What were the impacts of the Swadeshi and Boycott movements in India? Please answer this question with as much detail as possible.
The Swadeshi and Boycott movements helped Indians regain a sense of pride and autonomy that helped pave the way for India to become an independent country after World War II. For many years, Indian pride had been broken by the rule of the Raj or British, who looked down on the Indians and in every way promoted British and western culture as superior while exploiting the country and the people on a massive scale.
Gandhi organized the Indian people to boycott imported, foreign-made goods. As is often the case with colonies like India, their raw materials were sold abroad at very low cost and then the materials fashioned into finished goods imported back into the country and sold at high cost. Gandhi wanted the people to regain control over their lives and encouraged them to boycott or not buy imports and to make their own goods, particularly to weave their own cloth.
We have seen similar movements in the United States as this country dealt with the impact of globalization: Buy American was an attempt from the 1970s to keep manufacturing jobs in the States by encouraging people to buy only US-made clothing and cars.
Gandhi was ahead of his times in the Swadeshi movement by having people weave cloth on hand looms in their homes. At the time, photographer Margaret Bourne White had a debate with Gandhi in which she ridiculed the idea of home industry. Instead, she said, Gandhi should be encouraging large, heavy industry to come into the country, such as the kind of big steel plants she had photographed in the Soviet Union. This would, she argued, quickly jolt the country into the modern age. Gandhi disagreed, saying such huge works projects would fail, as India was not ready for them. History has proven Gandhi right, and today we embrace what is called micro-enterprise as a key to raising living standards in the Third World.
The greatest impact of both movements was to instill in a people used to abjection and loss of self-worth a sense that they could be the masters of their own destiny and run their own country without need for the British. This, as noted above, made independence more possible.
The Swadeshi movement (which means "from one's own country"), part of the Indian Independence Movement, involved the Indian boycott of British goods and the increasing reliance on goods made in India to weaken the British hold on the country. Though the Swadeshi movement had been active earlier, it was popularized by Gandhi from 1918 until Indian independence. It was designed in part to weaken the Manchester cotton industry that enjoyed a large market in Bengal and to bring back domestic Indian industries. As part of the boycott, many foreign goods were burned, and British cotton was boycotted, as were British sugar and salt, among other products. It became a badge of honor to wear homespun Indian clothing.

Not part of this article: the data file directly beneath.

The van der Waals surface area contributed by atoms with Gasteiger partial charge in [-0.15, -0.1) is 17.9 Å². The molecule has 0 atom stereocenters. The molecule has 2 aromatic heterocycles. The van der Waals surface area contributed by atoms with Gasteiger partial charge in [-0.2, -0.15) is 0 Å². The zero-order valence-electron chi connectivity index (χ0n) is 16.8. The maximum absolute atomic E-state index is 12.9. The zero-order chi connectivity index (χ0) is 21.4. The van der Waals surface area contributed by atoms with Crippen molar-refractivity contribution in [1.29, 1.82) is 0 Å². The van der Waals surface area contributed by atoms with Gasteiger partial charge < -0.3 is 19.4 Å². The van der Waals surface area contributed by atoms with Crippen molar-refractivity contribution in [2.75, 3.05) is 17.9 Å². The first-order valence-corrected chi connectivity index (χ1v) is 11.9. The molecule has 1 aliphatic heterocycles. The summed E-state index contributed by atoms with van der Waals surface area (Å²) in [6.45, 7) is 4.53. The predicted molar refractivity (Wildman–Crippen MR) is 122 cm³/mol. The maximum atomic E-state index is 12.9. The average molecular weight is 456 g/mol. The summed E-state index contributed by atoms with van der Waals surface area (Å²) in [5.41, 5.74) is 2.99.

Though it is difficult to measure the economic effect of the Swadeshi and Boycott movements precisely, they likely caused a decline in the importation of British cotton for about two to three years. The larger effect was to awaken all sectors of the Indian society, particularly in Bengal (which became the epicenter of Indian nationalism), to fight for independence. In these movements, all kinds of people in India had the opportunity to take part and be moved toward a sense of Indian nationalism.
Swadeshi and Boycott movement are two sides of the same coin or the same social and political movement. It was a movement planned, launched and directed by Mahatma Gandhi as an economic strategy to improve the economic conditions of the artisans in India. Conditions of artisans in India had become extremely precarious because of combined effect of competition from manufactured goods imported from Britain and unfair policies and practices imposed by the British on India, that were designed to benefit the British business at the cost of Indians.
Swadeshi in Hindi language means "of ones own country". It refers to the core strategy of the movement of using only the goods manufactured in India., and boycotting or refusing to use imported goods. I am not sure what reasoning Mahatma Gandhi used in formulating this strategy. But now with our advanced knowledge of economic concepts like opportunity cost and cost-benefit analysis, we know that this strategy made a very good economic sense. It provided the poor artisans a means to earn a livelihood. At the same time it helped the entire economy of the country. These benefits were obtained in spite of the lower market price of manufactured goods imported from Britain. In addition to helping the Indian economy, this strategy reduced the benefits British could extract by exploiting India. In this way it reduced the determination of Britain to hold on to their rule over India.
The swadeshi movement directly benefited the local artisans and industries in India, and gave a boost to Indian Economy. In addition it infused a spirit of nationalism among Indians. Particularly the Khadi movement, which formed a part of swadeshi movement made a major contribution in this direction. Khadi refers to coarse hand woven cloth made from hand spun yarn, and this movement involved wearing only such cloth. This movement gave Indians a means for giving vent to their nationalistic feeling, as well as a visible symbol of their determination to defy the British. This helped to build a large and strong community of Indians openly displaying their defiance and determination.